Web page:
- - Tuesday, April 19, 2016

ANALYSIS/OPINION

Critics are assailing airlines for removing individuals from flights for allegedly no other reason than “flying while Muslim.” In a notable incident, a student of UC Berkley, Khairuldeen Makhzoomi, was removed from a Southwest flight while on his way back from a meeting at the Los Angeles World Affairs Council with United Nations Secretary-General Ban Ki-moon. Mr. Makhzoomi told The Daily Californian that he was removed from the flight because he was speaking on the phone in Arabic.

According to The Daily Californian “Makhzoomi alleged that one police officer publicly searched his genital area and asked him if he was hiding a knife anywhere.”

“That is when I couldn’t handle it and my eyes began to water,” Mr. Makhzoomi told the Daily Californian. “The way they searched me and the dogs, the officers, people were watching me and the humiliation made me so afraid.”

Southwest Airlines said in a statement: “It was the content of the passenger’s conversation, not the language used, that prompted the report leading to our investigation. We provided the passenger an immediate refund of his unused ticket. Federal law enforcement agents became involved and conducted their own investigation.”

The FBI cleared Mr. Makhzoomi to fly, and expressed no concerns about the content of Mr. Makhzoomi’s words. He then booked another flight to return home the same day with another airline.

“The behavior adopted by Southwest Airlines, which targets Arab and Muslim passengers, is very problematic. The airlines are contributing to the growing anti-Arab sentiment and Islamophobia which adversely impacts millions of Americans every day. It is our hope that Southwest no longer allows xenophobia to be part of its company culture,” said Abed Ayoub, National Legal & Policy Director of the American-Arab Anti-Discrimination Committee.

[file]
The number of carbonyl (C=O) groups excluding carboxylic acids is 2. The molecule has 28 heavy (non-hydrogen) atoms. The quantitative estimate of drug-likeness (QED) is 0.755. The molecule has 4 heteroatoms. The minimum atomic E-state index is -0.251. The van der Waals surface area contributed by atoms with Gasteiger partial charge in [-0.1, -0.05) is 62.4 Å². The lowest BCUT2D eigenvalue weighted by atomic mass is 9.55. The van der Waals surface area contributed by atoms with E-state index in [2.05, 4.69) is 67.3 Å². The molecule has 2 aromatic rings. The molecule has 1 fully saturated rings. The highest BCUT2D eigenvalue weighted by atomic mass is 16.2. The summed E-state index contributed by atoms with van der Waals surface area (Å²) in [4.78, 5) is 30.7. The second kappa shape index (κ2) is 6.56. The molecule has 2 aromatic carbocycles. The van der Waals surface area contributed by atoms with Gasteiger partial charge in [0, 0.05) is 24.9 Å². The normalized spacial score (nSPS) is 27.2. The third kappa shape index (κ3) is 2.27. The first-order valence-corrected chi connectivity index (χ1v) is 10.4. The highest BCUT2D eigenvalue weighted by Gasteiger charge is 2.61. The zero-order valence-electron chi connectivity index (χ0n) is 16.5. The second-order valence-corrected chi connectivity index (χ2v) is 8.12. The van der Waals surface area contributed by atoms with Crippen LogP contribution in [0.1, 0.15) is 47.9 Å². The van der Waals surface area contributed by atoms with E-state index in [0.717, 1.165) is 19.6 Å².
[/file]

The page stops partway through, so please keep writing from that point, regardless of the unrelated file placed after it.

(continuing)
Southwest was involved in a similar incident a last week, when it removed a Muslim woman, Hakima Abdulle, from a flight after she asked another passenger if they were willing to trade seats. When the passenger agreed, a flight attendant had Ms. Abdulle removed from the flight, despite the company’s long-standing policy of unassigned seats.

Ms. Abdulle was questioned and similarly cleared by law enforcement officials to fly without restriction.

In each occurrence, Southwest has claimed to follow its procedures appropriately, although the text of these procedures has not been released to the public.

There are multiple reports of similar incidents with other airlines as well. In March, a family of Muslims was removed from a United Airlines flight after  Eaman-Amy Saad Shebley requested an additional strap for her child’s booster seat, according to ABC News. After complying with the flight attendants instructions, the family was removed from the flight for what they claim are “discriminatory” Muslims.

United Airlines told ABC News the family was removed because of a safety concern over the child’s seat, although it is unclear how such a concern could result in removal from a flight. Ms. Shebley has posted videos of the dispute on social media where she can be heard asking if the behavior is intended to be discriminatory.

Last year, on another United Airlines flight, a Muslim woman named Tahera Ahmad was told by a flight attendant that she was not allowed to have an unopened soda can because she might use it as a weapon. The same flight attendant was willing to give Ms. Ahmad a used soda can. Ms. Ahmed recounts the experience on Facebook: